Aim: to develop the heritage sites / monuments, make them tourist-friendly to enhance the tourism potential

How does it work?

  • Under this scheme, heritage sites/monuments and other tourist sites would be entrusted to private sector companies, public sector companies and individuals for the development of tourist amenities
  • They would become ‘Monument Mitras’ and adopt the sites.

Note: Dalmia Bharat Ltd has signed a MoU with Ministry of Tourism and ASI for adoption of Red Fort monument (April 24th 2018)

Criticism: Historians and activists have called Adopt a Heritage Scheme as an attempt of government towards “privatization” of India’s heritage monuments. There has been concerns raised as private firms involved in the restoration and conservation might not have prior experience in restoration


The Comptroller and Auditor General of India, in its audit report on preservation of monuments and antiquities (2013), notes “irregularities in carrying out conservation works” and lays out the following major shortcomings:

  1. Inadequate human resource: There are acute shortages of staff in all key positions in the ASI. This adversely affects the security and maintenance of monuments.
  2. Lack of reliable database:As observed by the CAG report, the ASI does not have a reliable database of the exact number of protected monuments under its jurisdiction.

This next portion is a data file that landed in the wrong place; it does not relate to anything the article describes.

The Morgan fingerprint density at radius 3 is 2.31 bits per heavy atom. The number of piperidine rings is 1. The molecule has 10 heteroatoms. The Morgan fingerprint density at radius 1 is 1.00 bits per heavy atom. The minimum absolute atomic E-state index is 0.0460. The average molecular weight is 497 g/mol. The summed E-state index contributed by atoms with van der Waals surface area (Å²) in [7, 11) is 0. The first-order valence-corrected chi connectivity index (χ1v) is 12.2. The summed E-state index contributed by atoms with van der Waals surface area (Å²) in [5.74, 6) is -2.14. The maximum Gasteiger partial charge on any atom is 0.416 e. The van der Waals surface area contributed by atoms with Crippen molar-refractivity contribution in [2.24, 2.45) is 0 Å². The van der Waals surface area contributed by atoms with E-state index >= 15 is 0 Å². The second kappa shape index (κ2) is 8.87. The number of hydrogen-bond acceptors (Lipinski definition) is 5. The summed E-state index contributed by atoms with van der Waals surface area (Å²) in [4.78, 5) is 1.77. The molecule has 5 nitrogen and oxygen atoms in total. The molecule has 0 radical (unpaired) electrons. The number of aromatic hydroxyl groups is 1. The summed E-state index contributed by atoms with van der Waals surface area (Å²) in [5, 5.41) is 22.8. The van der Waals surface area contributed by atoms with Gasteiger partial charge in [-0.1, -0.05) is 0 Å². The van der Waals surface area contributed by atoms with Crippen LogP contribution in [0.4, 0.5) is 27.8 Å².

1. Improper Conservation Policy: The ASI does not have an updated and approved Conservation Policy to address the conservation and preservation requirements. There is an absence of any prescribed criteria for prioritisation of monuments which required conservation works. As a result, monuments are selected arbitrarily for carrying out conservation works.
  2. Issue with governance: Governance from the Ministry of Culture is lax and deficient on aspects of adequacy of policy and legislation, financial management, monitoring of conservation projects and provision of human resources to concerned agencies
  3. Funds: There is lack of funds for conservation projects and maintenance. Further, faulty budgeting of conservation works aggravates the problem

Way Forward:

  1. The ASI needs to enhance the use of modern scientific technology, build capacity of its officials to ensure better conservation of monuments
  2. The Culture Ministry should take immediate steps to resolve manpower shortages especially in the crucial departments engaged in conservation related works.
  3. Immediate steps should be taken to check the incidents of encroachments with the cooperation of District and Police authorities.
  4. For proper management and conservation of monuments, there should be a master plan for each monument, taking into account its location, area, structure, footfall and other vulnerabilities.
  5. Private companies should be incentivised and encouraged to take up restoration and preservation works of monuments as part of their CSR
  6. It is of utmost importance to aware general public about India’s heritage and inculcate civic sense among tourists to restrict any form of vandalism